NEW research has revealed that Scottish house prices are still rising despite the cost of living crisis.
The April RICS Residential Market Survey, however, did find that some forward looking indicators ‘softened slightly’.
A net balance of +65% of Scottish respondents to the survey said house prices rose. New buyer enquiries and newly agreed sales were also up with net balances of +6% and +4% respectively.
Scottish surveyors expect prices and sales activity to continue rising in the short-term. A net balance of +27% now expects prices to increase over the next three months compared to a net balance of +38% the previous month. And a net balance of +8 expects sales to increase compared to +16% previously.
One of the main trends is a lack of homes coming onto the market. The net balance for new instructions to sell was -5% – the ninth month in succession that the figure was negative.
David Cruickshank MRICS of DM Hall in Elgin said, “The market is still extremely buoyant, despite rising prices of goods and energy. This is driven locally by pent-up demand and insufficient supply. A gradual slowdown is likely over the next year as the increased cost of living finally affects the residential market.”
John Brown FRICS of John Brown and Company in Edinburgh, added, “There is buoyancy in the market, but the impact of interest rate rises, and uncertainty generally is coming into buyers’ thinking. Sellers are still thin on the ground as moving costs and risk makes staying put an option.”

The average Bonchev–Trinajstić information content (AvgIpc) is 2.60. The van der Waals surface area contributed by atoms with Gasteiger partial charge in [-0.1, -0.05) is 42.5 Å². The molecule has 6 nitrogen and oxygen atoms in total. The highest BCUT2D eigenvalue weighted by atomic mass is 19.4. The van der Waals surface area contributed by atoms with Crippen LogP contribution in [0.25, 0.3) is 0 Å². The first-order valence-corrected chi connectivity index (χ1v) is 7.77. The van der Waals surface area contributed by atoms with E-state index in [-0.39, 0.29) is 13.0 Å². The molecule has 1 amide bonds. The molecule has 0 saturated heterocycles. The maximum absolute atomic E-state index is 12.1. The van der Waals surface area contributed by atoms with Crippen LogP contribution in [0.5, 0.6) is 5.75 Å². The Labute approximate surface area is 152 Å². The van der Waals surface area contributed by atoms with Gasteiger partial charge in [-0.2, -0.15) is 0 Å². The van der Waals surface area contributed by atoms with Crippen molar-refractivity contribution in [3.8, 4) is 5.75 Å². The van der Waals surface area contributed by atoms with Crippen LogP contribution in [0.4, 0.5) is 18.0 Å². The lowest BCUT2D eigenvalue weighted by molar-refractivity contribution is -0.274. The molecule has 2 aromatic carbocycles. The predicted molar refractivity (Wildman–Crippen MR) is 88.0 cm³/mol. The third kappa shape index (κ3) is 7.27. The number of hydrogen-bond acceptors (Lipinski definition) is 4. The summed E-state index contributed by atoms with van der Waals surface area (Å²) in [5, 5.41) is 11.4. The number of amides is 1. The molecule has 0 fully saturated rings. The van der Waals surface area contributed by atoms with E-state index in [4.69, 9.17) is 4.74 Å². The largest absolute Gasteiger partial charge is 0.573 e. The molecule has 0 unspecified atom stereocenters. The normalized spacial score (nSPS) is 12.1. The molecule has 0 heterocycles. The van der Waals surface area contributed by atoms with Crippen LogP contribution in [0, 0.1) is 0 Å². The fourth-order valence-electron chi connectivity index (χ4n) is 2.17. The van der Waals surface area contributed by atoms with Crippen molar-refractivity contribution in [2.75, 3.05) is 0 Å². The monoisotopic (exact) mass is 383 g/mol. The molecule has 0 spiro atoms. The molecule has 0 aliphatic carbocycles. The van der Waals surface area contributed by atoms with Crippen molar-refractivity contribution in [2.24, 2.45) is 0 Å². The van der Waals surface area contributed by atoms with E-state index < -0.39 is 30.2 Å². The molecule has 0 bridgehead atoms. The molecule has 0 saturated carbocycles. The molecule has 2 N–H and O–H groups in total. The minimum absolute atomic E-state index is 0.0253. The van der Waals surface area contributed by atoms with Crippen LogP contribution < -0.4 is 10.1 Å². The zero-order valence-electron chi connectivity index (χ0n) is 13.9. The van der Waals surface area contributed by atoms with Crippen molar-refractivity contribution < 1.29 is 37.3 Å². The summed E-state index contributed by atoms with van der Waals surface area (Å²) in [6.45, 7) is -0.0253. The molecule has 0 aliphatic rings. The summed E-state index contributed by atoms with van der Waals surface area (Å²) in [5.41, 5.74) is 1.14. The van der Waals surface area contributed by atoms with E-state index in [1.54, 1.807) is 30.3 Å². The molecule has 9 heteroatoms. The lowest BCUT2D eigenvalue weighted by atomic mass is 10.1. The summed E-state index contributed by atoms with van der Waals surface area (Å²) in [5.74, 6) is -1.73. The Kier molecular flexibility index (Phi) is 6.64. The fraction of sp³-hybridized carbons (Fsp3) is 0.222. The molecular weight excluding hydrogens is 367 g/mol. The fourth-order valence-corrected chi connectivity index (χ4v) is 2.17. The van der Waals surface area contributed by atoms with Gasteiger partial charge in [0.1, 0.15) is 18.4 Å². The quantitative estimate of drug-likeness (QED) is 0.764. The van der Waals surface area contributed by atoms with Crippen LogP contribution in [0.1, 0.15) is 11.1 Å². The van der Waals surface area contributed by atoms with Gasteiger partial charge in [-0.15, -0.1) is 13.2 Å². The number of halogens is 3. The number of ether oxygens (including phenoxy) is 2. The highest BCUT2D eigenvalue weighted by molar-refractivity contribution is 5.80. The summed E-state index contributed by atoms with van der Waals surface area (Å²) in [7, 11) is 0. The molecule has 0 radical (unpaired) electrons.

RICS economist Tarrant Parsons commented, “Despite growing macro headwinds in the form of cost-of-living pressures and higher interest rates, the UK residential market continues to see modestly positive trends in new buyer enquiries. For the time being at least, even though there is a lot of caution about the future economic landscape, it seems that limited supply available on the market, coupled with steady demand growth, are still the overriding drivers of house prices.
“As such, there is little evidence at this stage of house price inflation losing much momentum, while expectations for the coming twelve months have only moderated slightly from recent highs.”